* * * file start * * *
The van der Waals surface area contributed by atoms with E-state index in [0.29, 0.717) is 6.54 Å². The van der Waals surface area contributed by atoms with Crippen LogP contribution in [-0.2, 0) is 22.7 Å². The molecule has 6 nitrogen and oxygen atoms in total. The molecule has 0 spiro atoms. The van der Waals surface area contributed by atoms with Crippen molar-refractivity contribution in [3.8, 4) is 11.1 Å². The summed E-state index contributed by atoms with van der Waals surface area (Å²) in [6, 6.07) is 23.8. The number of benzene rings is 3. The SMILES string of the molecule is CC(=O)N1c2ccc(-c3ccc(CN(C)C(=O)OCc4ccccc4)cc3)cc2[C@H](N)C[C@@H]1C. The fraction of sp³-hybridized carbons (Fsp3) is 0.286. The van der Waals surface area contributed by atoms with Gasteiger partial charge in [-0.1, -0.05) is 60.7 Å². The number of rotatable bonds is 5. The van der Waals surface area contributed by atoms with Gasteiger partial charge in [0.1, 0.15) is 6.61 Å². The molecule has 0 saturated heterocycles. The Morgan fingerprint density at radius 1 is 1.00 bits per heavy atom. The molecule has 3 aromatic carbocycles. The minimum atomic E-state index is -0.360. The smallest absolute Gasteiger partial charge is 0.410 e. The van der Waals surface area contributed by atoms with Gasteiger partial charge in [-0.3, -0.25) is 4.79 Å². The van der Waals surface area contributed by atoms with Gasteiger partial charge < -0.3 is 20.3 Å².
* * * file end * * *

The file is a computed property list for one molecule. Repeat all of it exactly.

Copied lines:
The van der Waals surface area contributed by atoms with E-state index in [0.29, 0.717) is 6.54 Å². The van der Waals surface area contributed by atoms with Crippen LogP contribution in [-0.2, 0) is 22.7 Å². The molecule has 6 nitrogen and oxygen atoms in total. The molecule has 0 spiro atoms. The van der Waals surface area contributed by atoms with Crippen molar-refractivity contribution in [3.8, 4) is 11.1 Å². The summed E-state index contributed by atoms with van der Waals surface area (Å²) in [6, 6.07) is 23.8. The number of benzene rings is 3. The SMILES string of the molecule is CC(=O)N1c2ccc(-c3ccc(CN(C)C(=O)OCc4ccccc4)cc3)cc2[C@H](N)C[C@@H]1C. The fraction of sp³-hybridized carbons (Fsp3) is 0.286. The van der Waals surface area contributed by atoms with Gasteiger partial charge in [-0.1, -0.05) is 60.7 Å². The number of rotatable bonds is 5. The van der Waals surface area contributed by atoms with Gasteiger partial charge in [0.1, 0.15) is 6.61 Å². The molecule has 0 saturated heterocycles. The Morgan fingerprint density at radius 1 is 1.00 bits per heavy atom. The molecule has 3 aromatic carbocycles. The minimum atomic E-state index is -0.360. The smallest absolute Gasteiger partial charge is 0.410 e. The van der Waals surface area contributed by atoms with Gasteiger partial charge in [-0.3, -0.25) is 4.79 Å². The van der Waals surface area contributed by atoms with Gasteiger partial charge < -0.3 is 20.3 Å².